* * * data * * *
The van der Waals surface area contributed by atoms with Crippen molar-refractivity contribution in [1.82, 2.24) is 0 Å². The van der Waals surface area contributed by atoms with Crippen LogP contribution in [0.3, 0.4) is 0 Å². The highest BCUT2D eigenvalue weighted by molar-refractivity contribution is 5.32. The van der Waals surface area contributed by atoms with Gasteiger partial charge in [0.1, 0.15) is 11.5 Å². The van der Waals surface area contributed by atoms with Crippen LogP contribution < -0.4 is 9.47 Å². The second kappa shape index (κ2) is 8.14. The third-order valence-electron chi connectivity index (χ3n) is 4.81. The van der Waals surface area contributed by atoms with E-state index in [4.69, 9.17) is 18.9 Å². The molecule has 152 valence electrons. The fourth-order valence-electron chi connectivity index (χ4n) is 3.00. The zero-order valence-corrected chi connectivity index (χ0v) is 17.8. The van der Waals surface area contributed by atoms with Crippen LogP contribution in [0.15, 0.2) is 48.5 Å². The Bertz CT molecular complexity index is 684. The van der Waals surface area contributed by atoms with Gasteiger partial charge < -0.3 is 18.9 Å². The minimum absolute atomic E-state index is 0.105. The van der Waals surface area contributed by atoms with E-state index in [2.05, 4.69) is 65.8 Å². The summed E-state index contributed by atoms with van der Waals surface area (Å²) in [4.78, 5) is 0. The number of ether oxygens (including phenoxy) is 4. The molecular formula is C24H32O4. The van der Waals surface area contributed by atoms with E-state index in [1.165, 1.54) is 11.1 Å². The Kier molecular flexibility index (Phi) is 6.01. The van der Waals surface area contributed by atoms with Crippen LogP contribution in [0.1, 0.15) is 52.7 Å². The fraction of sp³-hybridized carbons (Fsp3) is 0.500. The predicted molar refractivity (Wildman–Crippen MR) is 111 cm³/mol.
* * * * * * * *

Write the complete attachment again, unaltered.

The van der Waals surface area contributed by atoms with Crippen molar-refractivity contribution in [1.82, 2.24) is 0 Å². The van der Waals surface area contributed by atoms with Crippen LogP contribution in [0.3, 0.4) is 0 Å². The highest BCUT2D eigenvalue weighted by molar-refractivity contribution is 5.32. The van der Waals surface area contributed by atoms with Gasteiger partial charge in [0.1, 0.15) is 11.5 Å². The van der Waals surface area contributed by atoms with Crippen LogP contribution < -0.4 is 9.47 Å². The second kappa shape index (κ2) is 8.14. The third-order valence-electron chi connectivity index (χ3n) is 4.81. The van der Waals surface area contributed by atoms with E-state index in [4.69, 9.17) is 18.9 Å². The molecule has 152 valence electrons. The fourth-order valence-electron chi connectivity index (χ4n) is 3.00. The zero-order valence-corrected chi connectivity index (χ0v) is 17.8. The van der Waals surface area contributed by atoms with Crippen LogP contribution in [0.15, 0.2) is 48.5 Å². The Bertz CT molecular complexity index is 684. The van der Waals surface area contributed by atoms with Gasteiger partial charge < -0.3 is 18.9 Å². The minimum absolute atomic E-state index is 0.105. The van der Waals surface area contributed by atoms with E-state index in [2.05, 4.69) is 65.8 Å². The summed E-state index contributed by atoms with van der Waals surface area (Å²) in [4.78, 5) is 0. The number of ether oxygens (including phenoxy) is 4. The molecular formula is C24H32O4. The van der Waals surface area contributed by atoms with E-state index in [1.165, 1.54) is 11.1 Å². The Kier molecular flexibility index (Phi) is 6.01. The van der Waals surface area contributed by atoms with Crippen LogP contribution in [0.1, 0.15) is 52.7 Å². The fraction of sp³-hybridized carbons (Fsp3) is 0.500. The predicted molar refractivity (Wildman–Crippen MR) is 111 cm³/mol.